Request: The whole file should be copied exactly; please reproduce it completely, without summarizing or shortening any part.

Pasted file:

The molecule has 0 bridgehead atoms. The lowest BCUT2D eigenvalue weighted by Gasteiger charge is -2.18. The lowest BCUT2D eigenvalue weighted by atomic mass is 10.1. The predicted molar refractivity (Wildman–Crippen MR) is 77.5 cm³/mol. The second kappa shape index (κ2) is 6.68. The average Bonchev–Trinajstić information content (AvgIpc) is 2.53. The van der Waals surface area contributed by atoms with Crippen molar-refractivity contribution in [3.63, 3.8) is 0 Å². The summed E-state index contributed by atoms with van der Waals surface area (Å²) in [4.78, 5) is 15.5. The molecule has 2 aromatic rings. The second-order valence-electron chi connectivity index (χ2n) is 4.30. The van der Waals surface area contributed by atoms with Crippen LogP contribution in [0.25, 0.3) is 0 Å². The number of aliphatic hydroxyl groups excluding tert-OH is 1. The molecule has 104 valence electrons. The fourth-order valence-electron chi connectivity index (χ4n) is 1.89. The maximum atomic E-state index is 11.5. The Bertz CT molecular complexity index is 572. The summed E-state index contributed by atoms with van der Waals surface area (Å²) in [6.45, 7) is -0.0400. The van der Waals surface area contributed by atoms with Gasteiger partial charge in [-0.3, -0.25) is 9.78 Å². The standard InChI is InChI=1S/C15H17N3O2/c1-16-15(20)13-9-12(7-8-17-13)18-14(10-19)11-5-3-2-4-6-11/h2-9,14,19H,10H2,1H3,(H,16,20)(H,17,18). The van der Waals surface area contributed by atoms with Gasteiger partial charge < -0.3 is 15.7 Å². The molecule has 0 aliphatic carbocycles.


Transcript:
The molecule has 0 bridgehead atoms. The lowest BCUT2D eigenvalue weighted by Gasteiger charge is -2.18. The lowest BCUT2D eigenvalue weighted by atomic mass is 10.1. The predicted molar refractivity (Wildman–Crippen MR) is 77.5 cm³/mol. The second kappa shape index (κ2) is 6.68. The average Bonchev–Trinajstić information content (AvgIpc) is 2.53. The van der Waals surface area contributed by atoms with Crippen molar-refractivity contribution in [3.63, 3.8) is 0 Å². The summed E-state index contributed by atoms with van der Waals surface area (Å²) in [4.78, 5) is 15.5. The molecule has 2 aromatic rings. The second-order valence-electron chi connectivity index (χ2n) is 4.30. The van der Waals surface area contributed by atoms with Crippen LogP contribution in [0.25, 0.3) is 0 Å². The number of aliphatic hydroxyl groups excluding tert-OH is 1. The molecule has 104 valence electrons. The fourth-order valence-electron chi connectivity index (χ4n) is 1.89. The maximum atomic E-state index is 11.5. The Bertz CT molecular complexity index is 572. The summed E-state index contributed by atoms with van der Waals surface area (Å²) in [6.45, 7) is -0.0400. The van der Waals surface area contributed by atoms with Gasteiger partial charge in [-0.3, -0.25) is 9.78 Å². The standard InChI is InChI=1S/C15H17N3O2/c1-16-15(20)13-9-12(7-8-17-13)18-14(10-19)11-5-3-2-4-6-11/h2-9,14,19H,10H2,1H3,(H,16,20)(H,17,18). The van der Waals surface area contributed by atoms with Gasteiger partial charge < -0.3 is 15.7 Å². The molecule has 0 aliphatic carbocycles.